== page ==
Investors in Citigroup funds should be smiling

Legg Mason funds outperformed the bank's, Morningstar says

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July 03, 2005|By Steven Syre | Steven Syre,BOSTON GLOBE

Who was the big winner when Citigroup Inc. agreed to sell its giant money management business to Legg Mason Inc. late last month?

Both Citigroup and Legg Mason can make good cases that they came out ahead. But the investors who own funds that have been managed under the Citigroup umbrella are the real winners.

During the past decade, according to Morningstar Inc., 33 percent of mutual funds managed by Citigroup's Smith Barney division posted returns in the top half of their peer group compared with 79 percent managed by Legg Mason.

Big banks and brokerages make mediocre money managers because it isn't what they really do. One way or another, investment operations exist to support or augment some other corporate activity that's more important.

There are plenty of parallels between Citigroup's mutual fund operations and Bank of America's Columbia asset management operations, inherited from FleetBoston Financial Corp. Columbia represents 38 percent of Bank of America's $197 billion in fund assets under management.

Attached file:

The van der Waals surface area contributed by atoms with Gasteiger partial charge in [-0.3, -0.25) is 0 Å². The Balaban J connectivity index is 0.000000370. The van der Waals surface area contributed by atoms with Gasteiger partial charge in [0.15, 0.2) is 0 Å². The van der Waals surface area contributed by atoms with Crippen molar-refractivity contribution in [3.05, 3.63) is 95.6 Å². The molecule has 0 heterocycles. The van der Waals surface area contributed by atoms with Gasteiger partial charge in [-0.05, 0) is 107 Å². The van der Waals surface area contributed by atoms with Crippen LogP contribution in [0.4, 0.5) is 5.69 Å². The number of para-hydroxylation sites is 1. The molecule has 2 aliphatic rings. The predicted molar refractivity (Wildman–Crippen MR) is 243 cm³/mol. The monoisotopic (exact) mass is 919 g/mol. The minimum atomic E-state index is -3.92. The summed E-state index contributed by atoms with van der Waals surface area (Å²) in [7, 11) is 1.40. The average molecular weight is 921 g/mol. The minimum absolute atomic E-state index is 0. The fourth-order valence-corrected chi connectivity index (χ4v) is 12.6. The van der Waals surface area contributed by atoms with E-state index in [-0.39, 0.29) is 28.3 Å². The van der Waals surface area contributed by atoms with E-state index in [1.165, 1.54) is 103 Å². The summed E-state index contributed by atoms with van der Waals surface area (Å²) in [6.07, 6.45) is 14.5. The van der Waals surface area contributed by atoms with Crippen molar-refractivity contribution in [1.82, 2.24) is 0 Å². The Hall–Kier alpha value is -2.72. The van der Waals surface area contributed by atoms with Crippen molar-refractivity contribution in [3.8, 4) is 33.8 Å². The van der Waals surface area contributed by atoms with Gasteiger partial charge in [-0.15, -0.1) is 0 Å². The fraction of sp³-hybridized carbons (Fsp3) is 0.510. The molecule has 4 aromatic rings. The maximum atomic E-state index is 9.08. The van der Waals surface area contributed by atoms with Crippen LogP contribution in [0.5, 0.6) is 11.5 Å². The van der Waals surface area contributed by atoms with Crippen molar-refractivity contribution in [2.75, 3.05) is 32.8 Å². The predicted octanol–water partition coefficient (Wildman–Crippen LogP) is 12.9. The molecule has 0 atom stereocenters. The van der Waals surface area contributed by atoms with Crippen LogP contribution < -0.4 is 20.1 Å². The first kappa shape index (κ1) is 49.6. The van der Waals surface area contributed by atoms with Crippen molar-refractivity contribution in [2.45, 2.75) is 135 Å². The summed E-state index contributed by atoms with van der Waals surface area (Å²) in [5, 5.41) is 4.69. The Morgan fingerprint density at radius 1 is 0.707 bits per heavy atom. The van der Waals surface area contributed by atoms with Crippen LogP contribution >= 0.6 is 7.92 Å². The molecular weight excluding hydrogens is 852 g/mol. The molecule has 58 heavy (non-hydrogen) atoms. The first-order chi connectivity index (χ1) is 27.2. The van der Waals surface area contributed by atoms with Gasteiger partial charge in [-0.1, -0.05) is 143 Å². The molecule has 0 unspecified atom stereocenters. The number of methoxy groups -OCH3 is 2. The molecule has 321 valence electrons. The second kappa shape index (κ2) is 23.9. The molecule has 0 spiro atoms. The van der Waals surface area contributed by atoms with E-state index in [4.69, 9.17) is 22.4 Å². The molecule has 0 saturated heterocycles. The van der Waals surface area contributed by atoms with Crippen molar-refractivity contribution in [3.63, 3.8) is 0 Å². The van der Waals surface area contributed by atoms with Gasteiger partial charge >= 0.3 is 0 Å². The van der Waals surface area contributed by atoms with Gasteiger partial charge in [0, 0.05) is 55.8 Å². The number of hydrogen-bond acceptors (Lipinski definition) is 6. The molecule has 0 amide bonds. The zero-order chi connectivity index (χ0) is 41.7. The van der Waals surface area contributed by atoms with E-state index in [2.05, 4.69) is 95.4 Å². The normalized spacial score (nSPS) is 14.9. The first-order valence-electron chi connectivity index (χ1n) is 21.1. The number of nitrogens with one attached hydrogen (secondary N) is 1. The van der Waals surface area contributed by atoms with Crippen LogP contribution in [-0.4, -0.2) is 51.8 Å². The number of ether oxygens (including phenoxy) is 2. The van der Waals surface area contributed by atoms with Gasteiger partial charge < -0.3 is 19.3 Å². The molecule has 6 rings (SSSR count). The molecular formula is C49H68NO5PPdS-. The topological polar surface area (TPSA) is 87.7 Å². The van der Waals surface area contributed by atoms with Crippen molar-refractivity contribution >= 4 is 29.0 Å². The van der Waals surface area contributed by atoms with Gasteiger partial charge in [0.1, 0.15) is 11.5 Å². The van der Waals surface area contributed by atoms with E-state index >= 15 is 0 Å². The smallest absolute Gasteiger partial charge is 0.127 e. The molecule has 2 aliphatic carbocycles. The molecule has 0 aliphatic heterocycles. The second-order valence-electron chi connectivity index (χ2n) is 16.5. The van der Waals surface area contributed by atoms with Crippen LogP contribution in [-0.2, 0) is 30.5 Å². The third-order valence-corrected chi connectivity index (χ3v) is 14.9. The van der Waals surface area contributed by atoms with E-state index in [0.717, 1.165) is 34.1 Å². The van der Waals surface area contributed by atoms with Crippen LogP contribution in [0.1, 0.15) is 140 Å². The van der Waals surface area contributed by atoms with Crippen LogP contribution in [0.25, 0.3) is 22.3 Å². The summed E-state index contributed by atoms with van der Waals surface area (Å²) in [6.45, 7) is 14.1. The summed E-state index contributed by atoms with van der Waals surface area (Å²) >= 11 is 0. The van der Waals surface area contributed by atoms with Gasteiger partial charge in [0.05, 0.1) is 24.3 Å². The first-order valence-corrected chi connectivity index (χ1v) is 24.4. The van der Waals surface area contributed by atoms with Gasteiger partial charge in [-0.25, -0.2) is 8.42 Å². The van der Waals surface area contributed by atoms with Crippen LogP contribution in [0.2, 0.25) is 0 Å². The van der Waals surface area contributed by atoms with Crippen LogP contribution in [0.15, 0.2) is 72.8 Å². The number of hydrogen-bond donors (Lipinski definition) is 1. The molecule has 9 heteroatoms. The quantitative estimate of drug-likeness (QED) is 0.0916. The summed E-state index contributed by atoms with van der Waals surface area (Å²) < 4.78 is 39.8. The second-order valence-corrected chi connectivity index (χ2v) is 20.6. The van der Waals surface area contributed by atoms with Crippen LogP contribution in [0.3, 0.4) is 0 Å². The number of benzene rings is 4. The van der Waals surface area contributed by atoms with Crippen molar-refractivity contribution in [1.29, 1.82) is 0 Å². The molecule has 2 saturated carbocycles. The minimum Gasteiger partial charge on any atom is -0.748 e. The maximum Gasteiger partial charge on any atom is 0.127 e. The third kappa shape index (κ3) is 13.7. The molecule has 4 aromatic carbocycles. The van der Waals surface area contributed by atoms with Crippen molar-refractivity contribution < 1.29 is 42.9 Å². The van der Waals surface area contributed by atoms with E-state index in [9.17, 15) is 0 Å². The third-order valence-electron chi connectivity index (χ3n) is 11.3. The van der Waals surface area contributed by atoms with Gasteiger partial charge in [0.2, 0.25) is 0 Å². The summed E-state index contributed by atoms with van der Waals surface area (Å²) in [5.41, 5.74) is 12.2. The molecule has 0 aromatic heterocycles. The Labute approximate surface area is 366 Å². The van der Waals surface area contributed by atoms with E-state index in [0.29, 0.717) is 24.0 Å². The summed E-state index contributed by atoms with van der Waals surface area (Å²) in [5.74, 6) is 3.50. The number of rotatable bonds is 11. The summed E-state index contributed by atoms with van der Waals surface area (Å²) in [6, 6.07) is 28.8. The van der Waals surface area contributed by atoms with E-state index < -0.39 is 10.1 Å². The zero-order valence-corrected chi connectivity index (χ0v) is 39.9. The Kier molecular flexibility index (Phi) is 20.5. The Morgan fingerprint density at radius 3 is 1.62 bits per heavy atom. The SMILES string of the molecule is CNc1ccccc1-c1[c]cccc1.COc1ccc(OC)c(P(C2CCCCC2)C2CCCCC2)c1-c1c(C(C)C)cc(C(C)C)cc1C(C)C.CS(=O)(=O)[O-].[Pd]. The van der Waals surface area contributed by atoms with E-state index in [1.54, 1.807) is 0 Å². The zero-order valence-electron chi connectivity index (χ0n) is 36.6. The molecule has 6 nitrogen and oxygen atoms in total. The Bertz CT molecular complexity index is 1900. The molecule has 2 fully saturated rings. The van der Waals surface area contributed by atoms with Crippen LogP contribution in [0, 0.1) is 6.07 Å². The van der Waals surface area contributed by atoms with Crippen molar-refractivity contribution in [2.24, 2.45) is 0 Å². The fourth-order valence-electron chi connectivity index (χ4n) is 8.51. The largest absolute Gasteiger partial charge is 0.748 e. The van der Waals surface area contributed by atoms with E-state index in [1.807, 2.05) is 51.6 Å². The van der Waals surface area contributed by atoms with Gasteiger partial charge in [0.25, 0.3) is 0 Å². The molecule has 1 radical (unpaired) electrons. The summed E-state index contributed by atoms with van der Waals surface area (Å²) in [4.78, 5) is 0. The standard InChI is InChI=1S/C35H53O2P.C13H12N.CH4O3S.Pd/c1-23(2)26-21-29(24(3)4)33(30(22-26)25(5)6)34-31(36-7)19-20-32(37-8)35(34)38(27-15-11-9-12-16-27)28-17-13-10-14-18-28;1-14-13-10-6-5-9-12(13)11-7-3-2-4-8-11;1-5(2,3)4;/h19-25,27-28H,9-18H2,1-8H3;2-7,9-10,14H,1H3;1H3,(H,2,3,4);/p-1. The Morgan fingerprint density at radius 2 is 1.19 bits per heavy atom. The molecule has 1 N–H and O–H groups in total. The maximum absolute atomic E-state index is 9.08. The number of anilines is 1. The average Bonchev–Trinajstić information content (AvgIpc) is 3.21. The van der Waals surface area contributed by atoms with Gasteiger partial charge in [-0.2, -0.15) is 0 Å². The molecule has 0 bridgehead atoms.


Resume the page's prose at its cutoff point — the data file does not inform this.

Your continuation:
Both companies had a few strong performers in their mix. Citigroup's Smith Barney Aggressive Growth and Smith Barney Appreciation funds have been long-term standouts. Among Bank of America's portfolio of funds, Columbia Acorn has turned in strong performances, along with the more obscure Columbia Tax-Exempt fund.

But most of the bigger funds at both companies are fair to middling to even worse when it comes to performance relative to their money-management peers, according to data prepared by Lipper Inc. and Morningstar Inc.

More than half of Citigroup's Smith Barney funds will rank in the bottom half of their categories when you measure five-year performance.

I looked at the relative returns for a dozen of Bank of America's biggest Columbia funds for five years, three years, one year, and this year to date. Other than the very top performers, returns were average or a little worse.

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